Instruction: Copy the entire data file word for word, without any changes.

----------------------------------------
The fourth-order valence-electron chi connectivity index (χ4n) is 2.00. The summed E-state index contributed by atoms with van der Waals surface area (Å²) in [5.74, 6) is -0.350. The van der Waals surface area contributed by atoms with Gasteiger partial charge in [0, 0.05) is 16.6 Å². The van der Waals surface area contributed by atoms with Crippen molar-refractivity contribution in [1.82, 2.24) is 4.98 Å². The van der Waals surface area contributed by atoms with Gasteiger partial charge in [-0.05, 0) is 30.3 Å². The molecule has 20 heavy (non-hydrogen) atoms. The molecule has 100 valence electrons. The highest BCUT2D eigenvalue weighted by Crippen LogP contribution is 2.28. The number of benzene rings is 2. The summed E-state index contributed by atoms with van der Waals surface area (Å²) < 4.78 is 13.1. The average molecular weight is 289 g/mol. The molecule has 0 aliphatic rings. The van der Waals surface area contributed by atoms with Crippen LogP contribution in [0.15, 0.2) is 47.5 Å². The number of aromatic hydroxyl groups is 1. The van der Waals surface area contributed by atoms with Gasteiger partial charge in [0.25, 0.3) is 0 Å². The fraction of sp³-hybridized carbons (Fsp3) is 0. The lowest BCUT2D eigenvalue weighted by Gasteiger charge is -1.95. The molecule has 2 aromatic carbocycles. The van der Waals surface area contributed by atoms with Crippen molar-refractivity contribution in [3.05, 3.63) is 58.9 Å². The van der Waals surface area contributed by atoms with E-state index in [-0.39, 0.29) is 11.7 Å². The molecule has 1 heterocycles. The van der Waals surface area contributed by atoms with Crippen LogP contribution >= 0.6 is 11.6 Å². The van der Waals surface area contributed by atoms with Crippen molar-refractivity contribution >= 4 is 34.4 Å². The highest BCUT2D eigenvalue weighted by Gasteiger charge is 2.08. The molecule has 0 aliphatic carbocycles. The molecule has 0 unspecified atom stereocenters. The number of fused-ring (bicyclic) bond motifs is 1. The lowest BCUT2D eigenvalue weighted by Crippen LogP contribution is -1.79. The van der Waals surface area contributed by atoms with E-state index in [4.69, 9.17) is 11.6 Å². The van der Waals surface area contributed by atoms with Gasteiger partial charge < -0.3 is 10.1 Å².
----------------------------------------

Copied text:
The fourth-order valence-electron chi connectivity index (χ4n) is 2.00. The summed E-state index contributed by atoms with van der Waals surface area (Å²) in [5.74, 6) is -0.350. The van der Waals surface area contributed by atoms with Gasteiger partial charge in [0, 0.05) is 16.6 Å². The van der Waals surface area contributed by atoms with Crippen molar-refractivity contribution in [1.82, 2.24) is 4.98 Å². The van der Waals surface area contributed by atoms with Gasteiger partial charge in [-0.05, 0) is 30.3 Å². The molecule has 20 heavy (non-hydrogen) atoms. The molecule has 100 valence electrons. The highest BCUT2D eigenvalue weighted by Crippen LogP contribution is 2.28. The number of benzene rings is 2. The summed E-state index contributed by atoms with van der Waals surface area (Å²) < 4.78 is 13.1. The average molecular weight is 289 g/mol. The molecule has 0 aliphatic rings. The van der Waals surface area contributed by atoms with Crippen LogP contribution in [0.15, 0.2) is 47.5 Å². The number of aromatic hydroxyl groups is 1. The van der Waals surface area contributed by atoms with Gasteiger partial charge in [0.25, 0.3) is 0 Å². The fraction of sp³-hybridized carbons (Fsp3) is 0. The lowest BCUT2D eigenvalue weighted by Gasteiger charge is -1.95. The molecule has 2 aromatic carbocycles. The van der Waals surface area contributed by atoms with Crippen molar-refractivity contribution in [3.05, 3.63) is 58.9 Å². The van der Waals surface area contributed by atoms with E-state index in [-0.39, 0.29) is 11.7 Å². The molecule has 1 heterocycles. The van der Waals surface area contributed by atoms with Crippen LogP contribution >= 0.6 is 11.6 Å². The van der Waals surface area contributed by atoms with Crippen molar-refractivity contribution >= 4 is 34.4 Å². The highest BCUT2D eigenvalue weighted by Gasteiger charge is 2.08. The molecule has 0 aliphatic carbocycles. The molecule has 0 unspecified atom stereocenters. The number of fused-ring (bicyclic) bond motifs is 1. The lowest BCUT2D eigenvalue weighted by Crippen LogP contribution is -1.79. The van der Waals surface area contributed by atoms with E-state index in [4.69, 9.17) is 11.6 Å². The van der Waals surface area contributed by atoms with Gasteiger partial charge < -0.3 is 10.1 Å².